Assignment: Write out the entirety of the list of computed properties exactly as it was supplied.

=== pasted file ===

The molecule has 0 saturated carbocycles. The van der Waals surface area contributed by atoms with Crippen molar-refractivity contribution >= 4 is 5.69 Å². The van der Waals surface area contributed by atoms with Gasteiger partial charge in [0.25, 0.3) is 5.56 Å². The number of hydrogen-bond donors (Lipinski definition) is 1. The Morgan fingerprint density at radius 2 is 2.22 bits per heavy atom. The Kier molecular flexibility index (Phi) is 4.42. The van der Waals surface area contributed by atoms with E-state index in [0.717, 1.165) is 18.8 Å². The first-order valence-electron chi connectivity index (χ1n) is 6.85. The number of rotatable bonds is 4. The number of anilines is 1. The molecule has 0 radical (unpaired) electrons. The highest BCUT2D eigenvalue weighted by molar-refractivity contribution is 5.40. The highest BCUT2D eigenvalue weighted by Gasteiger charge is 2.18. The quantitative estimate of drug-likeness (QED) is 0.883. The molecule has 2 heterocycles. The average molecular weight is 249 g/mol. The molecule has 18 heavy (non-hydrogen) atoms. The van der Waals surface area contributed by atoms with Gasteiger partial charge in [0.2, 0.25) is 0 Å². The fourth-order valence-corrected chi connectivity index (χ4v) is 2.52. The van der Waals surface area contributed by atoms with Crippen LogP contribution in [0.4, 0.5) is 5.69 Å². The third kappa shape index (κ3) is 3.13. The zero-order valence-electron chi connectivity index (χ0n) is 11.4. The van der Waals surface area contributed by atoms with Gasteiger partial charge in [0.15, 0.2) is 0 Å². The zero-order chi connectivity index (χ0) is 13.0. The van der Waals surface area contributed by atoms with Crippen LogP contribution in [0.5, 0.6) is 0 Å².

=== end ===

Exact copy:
The molecule has 0 saturated carbocycles. The van der Waals surface area contributed by atoms with Crippen molar-refractivity contribution >= 4 is 5.69 Å². The van der Waals surface area contributed by atoms with Gasteiger partial charge in [0.25, 0.3) is 5.56 Å². The number of hydrogen-bond donors (Lipinski definition) is 1. The Morgan fingerprint density at radius 2 is 2.22 bits per heavy atom. The Kier molecular flexibility index (Phi) is 4.42. The van der Waals surface area contributed by atoms with E-state index in [0.717, 1.165) is 18.8 Å². The first-order valence-electron chi connectivity index (χ1n) is 6.85. The number of rotatable bonds is 4. The number of anilines is 1. The molecule has 0 radical (unpaired) electrons. The highest BCUT2D eigenvalue weighted by molar-refractivity contribution is 5.40. The highest BCUT2D eigenvalue weighted by Gasteiger charge is 2.18. The quantitative estimate of drug-likeness (QED) is 0.883. The molecule has 2 heterocycles. The average molecular weight is 249 g/mol. The molecule has 18 heavy (non-hydrogen) atoms. The van der Waals surface area contributed by atoms with Gasteiger partial charge in [0.2, 0.25) is 0 Å². The fourth-order valence-corrected chi connectivity index (χ4v) is 2.52. The van der Waals surface area contributed by atoms with Crippen LogP contribution in [0.4, 0.5) is 5.69 Å². The third kappa shape index (κ3) is 3.13. The zero-order valence-electron chi connectivity index (χ0n) is 11.4. The van der Waals surface area contributed by atoms with Gasteiger partial charge in [0.15, 0.2) is 0 Å². The zero-order chi connectivity index (χ0) is 13.0. The van der Waals surface area contributed by atoms with Crippen LogP contribution in [0.5, 0.6) is 0 Å².